5 hybrid meeting best practices for a high-quality experience
To get the most out of hybrid meetings, follow these best practices to manage audio and video performance, and ensure a high-quality meeting experience.
By Irwin Lazar, Metrigy Research
Published: 13 May 2021
The workplace will not look as it did before the COVID-19 pandemic, with only 12% of organizations planning a full-time return to the office, according to Metrigy's "Workplace Collaboration: 2021-22" global study of more than 475 organizations. Less than a quarter of organizations are planning on returning employees using meetings rooms as they did before the pandemic. The hybrid workplace is the future. To achieve success in this new environment, business and IT leaders must plan for a future in which hybrid meetings, composed of those in and out of the office, are the norm rather than the exception. Here are five hybrid meeting best practices to ensure success.
1. Ubiquitous video conferencing in all meeting spaces. No longer is it acceptable for remote attendees to only have access to audio conferencing in which they can't see other participants or what is written on whiteboards and are largely in listen-only mode. To ensure that all participants can engage with one another, regardless of location, companies must invest in ensuring that all meeting spaces are equipped with high-quality video conferencing systems. These systems should ideally support multiple meeting applications for both internal and external meetings. Metrigy's research showed that 61.2% of organizations with the highest ROI or productivity benefits for their collaboration investments are increasing video conferencing room system deployments, while less than half of organizations with low or no measured collaboration investment benefits plan to do the same.
2. Go beyond video. Video conferencing is great to ensure all meeting participants can see one another, but it doesn't address the need for ideation during meetings or replace the physical in-room whiteboard. To deliver these additional hybrid meeting capabilities, organizations must invest in virtual whiteboard tools from vendors such as Bluescape, Hoylu, Lucidworks, Miro and Mural. Business and IT leaders must plan for a future in which hybrid meetings, composed of those in and out of the office, are the norm rather than the exception. These apps are designed to enable meeting participants to capture and share ideas and content -- not just during the meeting, but before and after to provide a continual canvas for ideation. Many of these tools also integrate with meeting and team collaboration apps to provide a more seamless meeting experience and collaboration in the context of persistent team channels.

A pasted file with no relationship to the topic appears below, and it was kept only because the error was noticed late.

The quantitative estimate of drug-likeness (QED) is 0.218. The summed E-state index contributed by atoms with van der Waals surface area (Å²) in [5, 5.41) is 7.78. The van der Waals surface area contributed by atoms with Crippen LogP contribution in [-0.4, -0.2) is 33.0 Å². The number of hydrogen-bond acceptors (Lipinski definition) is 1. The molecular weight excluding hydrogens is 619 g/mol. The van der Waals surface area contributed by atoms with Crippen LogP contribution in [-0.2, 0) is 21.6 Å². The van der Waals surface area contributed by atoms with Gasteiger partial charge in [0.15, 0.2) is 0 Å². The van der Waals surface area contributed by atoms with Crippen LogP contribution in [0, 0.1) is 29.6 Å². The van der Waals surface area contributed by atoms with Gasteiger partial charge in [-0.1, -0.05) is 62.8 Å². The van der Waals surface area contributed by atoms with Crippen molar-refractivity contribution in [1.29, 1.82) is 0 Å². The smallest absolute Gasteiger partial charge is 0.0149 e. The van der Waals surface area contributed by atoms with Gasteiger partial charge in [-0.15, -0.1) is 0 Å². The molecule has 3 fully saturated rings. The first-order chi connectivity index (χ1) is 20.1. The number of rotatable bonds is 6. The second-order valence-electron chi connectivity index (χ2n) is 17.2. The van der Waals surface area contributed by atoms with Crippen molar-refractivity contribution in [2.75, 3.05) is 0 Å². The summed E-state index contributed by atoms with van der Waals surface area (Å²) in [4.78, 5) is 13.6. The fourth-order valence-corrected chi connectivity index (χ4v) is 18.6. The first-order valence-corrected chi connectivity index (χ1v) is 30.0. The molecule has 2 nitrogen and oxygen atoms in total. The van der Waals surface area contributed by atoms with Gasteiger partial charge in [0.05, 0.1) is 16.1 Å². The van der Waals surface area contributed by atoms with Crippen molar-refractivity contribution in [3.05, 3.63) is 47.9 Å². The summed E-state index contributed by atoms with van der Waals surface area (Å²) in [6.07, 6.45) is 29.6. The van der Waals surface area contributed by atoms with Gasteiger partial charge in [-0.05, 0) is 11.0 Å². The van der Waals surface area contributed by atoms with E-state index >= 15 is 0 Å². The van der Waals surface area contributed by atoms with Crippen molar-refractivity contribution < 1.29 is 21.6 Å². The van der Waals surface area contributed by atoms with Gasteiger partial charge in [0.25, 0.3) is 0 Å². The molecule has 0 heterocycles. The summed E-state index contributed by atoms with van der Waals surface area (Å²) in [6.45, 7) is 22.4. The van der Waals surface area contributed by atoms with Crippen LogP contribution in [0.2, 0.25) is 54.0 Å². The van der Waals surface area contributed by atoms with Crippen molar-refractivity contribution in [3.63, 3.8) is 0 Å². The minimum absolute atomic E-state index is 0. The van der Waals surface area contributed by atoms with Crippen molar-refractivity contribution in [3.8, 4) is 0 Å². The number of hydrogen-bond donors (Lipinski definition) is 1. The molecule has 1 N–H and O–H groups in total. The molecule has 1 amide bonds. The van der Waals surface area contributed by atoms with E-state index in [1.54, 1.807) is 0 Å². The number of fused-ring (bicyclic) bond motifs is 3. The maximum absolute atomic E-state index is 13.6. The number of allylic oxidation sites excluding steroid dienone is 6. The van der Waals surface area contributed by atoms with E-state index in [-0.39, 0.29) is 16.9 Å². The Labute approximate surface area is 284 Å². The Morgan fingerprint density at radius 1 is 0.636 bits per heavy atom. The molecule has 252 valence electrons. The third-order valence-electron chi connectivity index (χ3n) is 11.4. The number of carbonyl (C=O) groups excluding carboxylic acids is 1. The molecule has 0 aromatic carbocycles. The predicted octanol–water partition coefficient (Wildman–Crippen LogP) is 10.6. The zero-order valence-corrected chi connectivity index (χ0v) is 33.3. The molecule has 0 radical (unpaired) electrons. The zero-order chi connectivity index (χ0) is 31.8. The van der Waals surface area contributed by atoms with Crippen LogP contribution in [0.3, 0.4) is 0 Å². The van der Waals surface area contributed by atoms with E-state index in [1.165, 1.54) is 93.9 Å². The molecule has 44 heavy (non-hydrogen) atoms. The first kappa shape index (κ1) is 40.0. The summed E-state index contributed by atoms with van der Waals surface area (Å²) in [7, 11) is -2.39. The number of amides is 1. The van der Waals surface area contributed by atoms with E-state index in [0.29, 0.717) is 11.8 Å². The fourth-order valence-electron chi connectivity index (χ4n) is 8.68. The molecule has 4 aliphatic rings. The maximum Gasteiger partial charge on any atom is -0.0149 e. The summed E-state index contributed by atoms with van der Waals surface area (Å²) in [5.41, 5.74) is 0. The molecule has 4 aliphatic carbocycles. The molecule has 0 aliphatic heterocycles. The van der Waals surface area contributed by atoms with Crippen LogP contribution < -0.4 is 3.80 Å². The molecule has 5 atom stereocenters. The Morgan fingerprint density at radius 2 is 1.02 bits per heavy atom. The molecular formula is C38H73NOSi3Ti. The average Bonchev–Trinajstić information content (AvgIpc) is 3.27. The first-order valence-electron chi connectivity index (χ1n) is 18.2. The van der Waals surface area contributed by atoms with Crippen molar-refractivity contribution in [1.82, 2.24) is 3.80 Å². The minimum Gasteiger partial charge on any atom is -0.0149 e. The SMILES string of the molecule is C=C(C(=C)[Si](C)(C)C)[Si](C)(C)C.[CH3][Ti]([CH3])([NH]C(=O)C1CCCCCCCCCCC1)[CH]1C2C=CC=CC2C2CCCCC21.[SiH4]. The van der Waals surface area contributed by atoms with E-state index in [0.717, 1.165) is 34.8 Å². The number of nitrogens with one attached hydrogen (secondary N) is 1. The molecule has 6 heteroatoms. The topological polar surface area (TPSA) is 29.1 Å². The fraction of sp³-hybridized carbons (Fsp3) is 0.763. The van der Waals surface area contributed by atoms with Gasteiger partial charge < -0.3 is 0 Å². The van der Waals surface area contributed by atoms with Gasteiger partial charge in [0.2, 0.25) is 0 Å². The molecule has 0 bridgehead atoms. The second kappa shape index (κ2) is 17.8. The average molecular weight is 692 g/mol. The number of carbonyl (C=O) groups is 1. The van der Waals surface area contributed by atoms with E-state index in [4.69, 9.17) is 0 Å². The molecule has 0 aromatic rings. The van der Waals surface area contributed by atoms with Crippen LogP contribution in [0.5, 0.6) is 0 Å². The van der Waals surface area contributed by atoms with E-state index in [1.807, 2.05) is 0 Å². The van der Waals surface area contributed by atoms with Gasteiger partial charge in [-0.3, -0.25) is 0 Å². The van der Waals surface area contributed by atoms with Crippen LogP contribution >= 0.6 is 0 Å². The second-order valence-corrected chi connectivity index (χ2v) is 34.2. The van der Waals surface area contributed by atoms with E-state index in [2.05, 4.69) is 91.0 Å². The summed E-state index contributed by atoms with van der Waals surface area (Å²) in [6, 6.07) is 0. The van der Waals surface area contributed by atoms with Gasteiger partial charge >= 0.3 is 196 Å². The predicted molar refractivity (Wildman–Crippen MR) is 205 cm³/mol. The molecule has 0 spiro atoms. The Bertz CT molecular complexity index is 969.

3. Address meeting fatigue. Approximately 34% of research participants said their employees are experiencing meeting fatigue from large numbers of video calls. Unlike audio conferences, video requires more active participation and participants to stay in a fixed position during the duration of the meeting. Some approaches companies are using to combat meeting fatigue include shortening meetings from an hour to 45 minutes, encouraging scheduling of shorter meetings, allowing participants to turn cameras off, limiting the number of daily meetings, mandating breaks between meetings and implementing meeting-free days. Most organizations don't plan to have employees return to the office full time.
4. Improve the personal experience. The last year has seen new capabilities to improve audio and video experiences -- often powered by AI. Vendors such as Cisco, Logitech and Poly have all introduced devices designed for home or office desktops that compensate for background light, reduce noise and better frame meeting participants. Less than half of research participants said the capabilities built into laptops are sufficient for high-quality meeting experiences, so deploying these devices can improve audio and video quality.
5. Invest in management and analytics. Achieving high-quality hybrid meeting experiences requires visibility into audio and video performance, as well as the ability to identify and address performance issues in both the home and the office. It also requires analytics that measure meeting engagement to identify problems that negatively affect meeting experiences. While meeting and endpoint vendors offer their own analytics tools, capabilities delivered by third-party performance management companies can integrate reporting of both network and application performance for a more holistic view. The reality, going forward, is that hybrid meetings will be the norm rather than the exception. Proactively plan now to improve video experiences, enable ideation, address meeting fatigue, and implement management and analytics to achieve engaging, successful meetings for all participants.